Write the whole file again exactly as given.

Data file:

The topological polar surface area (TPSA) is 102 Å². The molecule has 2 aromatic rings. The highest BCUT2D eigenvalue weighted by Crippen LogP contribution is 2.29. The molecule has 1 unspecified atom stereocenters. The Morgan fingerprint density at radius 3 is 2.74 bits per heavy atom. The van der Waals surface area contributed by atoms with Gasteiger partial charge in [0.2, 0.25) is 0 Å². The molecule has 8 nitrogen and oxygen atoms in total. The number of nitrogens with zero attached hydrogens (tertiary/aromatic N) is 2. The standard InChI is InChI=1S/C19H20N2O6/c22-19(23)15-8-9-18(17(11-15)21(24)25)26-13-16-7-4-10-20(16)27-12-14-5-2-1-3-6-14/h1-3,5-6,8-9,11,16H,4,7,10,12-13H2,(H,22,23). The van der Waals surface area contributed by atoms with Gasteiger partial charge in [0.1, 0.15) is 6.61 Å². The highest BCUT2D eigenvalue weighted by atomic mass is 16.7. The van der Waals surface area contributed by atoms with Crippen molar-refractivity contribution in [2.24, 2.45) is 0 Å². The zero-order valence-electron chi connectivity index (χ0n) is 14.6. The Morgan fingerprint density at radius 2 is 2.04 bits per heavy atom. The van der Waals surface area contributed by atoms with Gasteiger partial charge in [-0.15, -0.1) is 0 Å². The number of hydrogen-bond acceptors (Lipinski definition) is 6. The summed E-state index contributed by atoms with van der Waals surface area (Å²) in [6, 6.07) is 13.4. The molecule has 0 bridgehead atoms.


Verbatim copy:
The topological polar surface area (TPSA) is 102 Å². The molecule has 2 aromatic rings. The highest BCUT2D eigenvalue weighted by Crippen LogP contribution is 2.29. The molecule has 1 unspecified atom stereocenters. The Morgan fingerprint density at radius 3 is 2.74 bits per heavy atom. The van der Waals surface area contributed by atoms with Gasteiger partial charge in [0.2, 0.25) is 0 Å². The molecule has 8 nitrogen and oxygen atoms in total. The number of nitrogens with zero attached hydrogens (tertiary/aromatic N) is 2. The standard InChI is InChI=1S/C19H20N2O6/c22-19(23)15-8-9-18(17(11-15)21(24)25)26-13-16-7-4-10-20(16)27-12-14-5-2-1-3-6-14/h1-3,5-6,8-9,11,16H,4,7,10,12-13H2,(H,22,23). The van der Waals surface area contributed by atoms with Gasteiger partial charge in [0.1, 0.15) is 6.61 Å². The highest BCUT2D eigenvalue weighted by atomic mass is 16.7. The van der Waals surface area contributed by atoms with Crippen molar-refractivity contribution in [2.24, 2.45) is 0 Å². The zero-order valence-electron chi connectivity index (χ0n) is 14.6. The Morgan fingerprint density at radius 2 is 2.04 bits per heavy atom. The van der Waals surface area contributed by atoms with Gasteiger partial charge in [-0.15, -0.1) is 0 Å². The number of hydrogen-bond acceptors (Lipinski definition) is 6. The summed E-state index contributed by atoms with van der Waals surface area (Å²) in [6, 6.07) is 13.4. The molecule has 0 bridgehead atoms.